Following Donna Ockenden’s investigation into Shrewsbury and Telford, NHS England scrapped targets which were previously intended to keep the rate of births by C-section to around 20 per cent. Likewise the National Institute for Health and Care Excellence (NICE) amended their guidelines so that each case should be assessed on its own merits rather than a promotion of a ‘natural’ birth if possible.

These are welcome and long-overdue steps to improve patient safety. However, there remains a debate within the maternity sector about the promotion of ‘natural’ births. A recent article in The Times identified a textbook being used on midwifery courses which promotes natural birth, the contents of which are described as ‘pseudoscience’ by its critics who claim that it has no place in the education of midwives.

But what about culture and learning? In 2018 the Health and Safety Investigation Branch was tasked with investigating incidents of intrapartum stillbirth, early neonatal death, potential severe brain injury within babies, and maternal deaths. However, following allegations of bullying, sexism and racism the HSIB will soon be stripped of its powers to perform investigations into maternity care, to be replaced by a new body; the Special Health Authority.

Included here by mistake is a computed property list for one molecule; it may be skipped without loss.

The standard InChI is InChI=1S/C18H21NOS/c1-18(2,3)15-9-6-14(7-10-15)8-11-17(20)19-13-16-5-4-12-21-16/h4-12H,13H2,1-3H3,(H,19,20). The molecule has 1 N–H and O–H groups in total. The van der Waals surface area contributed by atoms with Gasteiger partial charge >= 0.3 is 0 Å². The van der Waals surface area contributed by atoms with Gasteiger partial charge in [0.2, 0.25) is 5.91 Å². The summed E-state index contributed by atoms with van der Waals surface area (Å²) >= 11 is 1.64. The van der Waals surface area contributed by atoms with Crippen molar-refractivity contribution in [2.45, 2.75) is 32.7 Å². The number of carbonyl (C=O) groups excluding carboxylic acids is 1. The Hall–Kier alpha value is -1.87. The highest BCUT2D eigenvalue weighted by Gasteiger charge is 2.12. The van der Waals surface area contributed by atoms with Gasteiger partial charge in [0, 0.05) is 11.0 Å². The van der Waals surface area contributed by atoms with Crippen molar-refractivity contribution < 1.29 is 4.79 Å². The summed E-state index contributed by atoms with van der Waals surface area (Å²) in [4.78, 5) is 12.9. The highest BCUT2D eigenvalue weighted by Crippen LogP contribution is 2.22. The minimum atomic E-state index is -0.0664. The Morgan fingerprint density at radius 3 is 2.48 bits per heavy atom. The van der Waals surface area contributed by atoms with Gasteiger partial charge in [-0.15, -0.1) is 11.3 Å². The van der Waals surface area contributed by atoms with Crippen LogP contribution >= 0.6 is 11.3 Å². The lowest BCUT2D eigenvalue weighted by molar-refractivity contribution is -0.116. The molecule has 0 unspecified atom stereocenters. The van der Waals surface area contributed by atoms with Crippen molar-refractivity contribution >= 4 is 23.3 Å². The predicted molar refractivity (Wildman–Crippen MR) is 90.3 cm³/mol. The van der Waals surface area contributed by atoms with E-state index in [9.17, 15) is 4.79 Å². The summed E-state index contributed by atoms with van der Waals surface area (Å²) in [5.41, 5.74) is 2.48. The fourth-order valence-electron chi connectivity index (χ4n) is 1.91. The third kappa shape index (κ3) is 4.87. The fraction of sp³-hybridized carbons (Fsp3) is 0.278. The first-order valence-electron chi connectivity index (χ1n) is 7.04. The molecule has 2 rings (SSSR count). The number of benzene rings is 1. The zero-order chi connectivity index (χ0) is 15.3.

The problems at the HSIB will do little to reassure those seeking nationwide learning from adverse outcomes in maternity care. Even less reassurance will be taken from the fact that leadership within individual NHS Trusts has so far been incapable of preventing the permeation of a culture of bullying, defensiveness and self-preservation which has been identified at several specific Trusts and which has led to the avoidable deaths and injuries of many mothers and babies. Until those Trust-specific cultures are eradicated it is hard to see how these maternity scandals will come to an end. Stronger leadership at East Kent would have prevented the deaths of dozens of babies.